It was one of those interviews that got in under the political radar — or else it was just ignored. And it was an interview that again illustrated the double standards of the peace process — that said again that loyalist guns don't really matter because, politically, they are not important.
The UDA "brigadier" Jackie McDonald was interviewed on Channel 4, part of a report that reflected on the 10 years since the Good Friday Agreement.
And it came in the same week that Gerry Adams made clear there was no longer a role for the IRA in policing republican communities.
Loyalists have not yet arrived at that point — the same loyalists who have not decommissioned one gun or one bullet.
McDonald's comments followed a predictable line.
As far as the loyalist paramilitaries are concerned, "the war is over with Sinn Fein/IRA".
And then he introduced the usual "but" — the threat posed by dissident republicans and another threat from "criminal gangs".
In that Channel 4 interview, McDonald said the following: "There's going to be dead bodies in the streets here and it's going to be over territory.
"It's going to be over drugs and who owes money to who."
He was talking about the type of gang wars that are part of life and death in major cities elsewhere.
"That is all going to happen here," he predicted, "within the next year or two."
And he continued.
"Loyalist paramilitaries are going to be loyal to the people who supported them for years and do their best to maintain a sense of law and order in their own communities."
His words raise so many questions.
Many of the criminal gangs that McDonald refers to have grown up inside the loyalist organisations — they are the enemy within.
In his recent book, Great Hatred, Little Room — Making Peace in Northern Ireland, Jonathan Powell described the UDA brigadier Jim Gray in these words.
"Jim Gray was a thug with diamond stud earrings, a coke habit and more tattoos than brains." McDonald, he wrote, was different — " quiet and determined and struck me as a serious leader".
Gray was murdered in one of those gang wars over drugs and money and territory and power.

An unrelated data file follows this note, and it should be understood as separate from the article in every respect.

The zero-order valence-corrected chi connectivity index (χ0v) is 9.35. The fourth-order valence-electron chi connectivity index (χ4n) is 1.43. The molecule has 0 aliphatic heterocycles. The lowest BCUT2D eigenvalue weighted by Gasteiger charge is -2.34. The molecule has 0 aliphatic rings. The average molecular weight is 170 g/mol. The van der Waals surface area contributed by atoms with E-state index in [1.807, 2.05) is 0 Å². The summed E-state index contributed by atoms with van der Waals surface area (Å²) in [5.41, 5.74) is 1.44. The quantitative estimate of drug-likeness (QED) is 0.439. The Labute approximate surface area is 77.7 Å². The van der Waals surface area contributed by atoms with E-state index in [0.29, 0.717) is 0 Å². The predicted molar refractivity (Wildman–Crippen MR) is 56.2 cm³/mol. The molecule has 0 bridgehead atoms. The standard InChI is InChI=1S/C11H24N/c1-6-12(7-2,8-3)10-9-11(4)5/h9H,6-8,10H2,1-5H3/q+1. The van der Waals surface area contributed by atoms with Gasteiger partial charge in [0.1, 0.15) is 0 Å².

And in his crystal ball, McDonald sees more of it, the new threat after the " war".
If Adams said it in a republican context — if he presented the IRA in the role of defender of the community and said guns were needed for the battle with the crime gangs — what would happen?
We all know the answer to that question.
His comments would not get in under the radar. They would be heard and there would be a political crisis.
But McDonald says it all the time and, it seems, no one hears.
Remember those comments about the guns not being the UDA guns but "the people's guns" and that the UDA "should never go away".
That shooting war he now predicts is the biggest threat to the loyalist community — and the more guns, the bigger that threat.
And who will the guns protect — those in the paramilitary organisations or the ordinary people of the loyalist community?
The threat to the UDA and to their community comes from those who grew up inside the paramilitary organisation
We have seen the pattern — Adair, White, Shoukri, Gray, McClean and the list goes on and on.
There are as many questions about loyalist support for policing as there are about republican support for policing.
Alternative policing in the loyalist community should be as unacceptable as it is in the republican community.
And the question of guns needs to be addressed.
It is almost a year since the UVF said its weapons had been put "beyond reach" and close to six months since the UDA said its guns were " beyond use".
General de Chastelain and his Commission have still not witnessed the decommissioning of one gun or one bullet.
Those are the facts.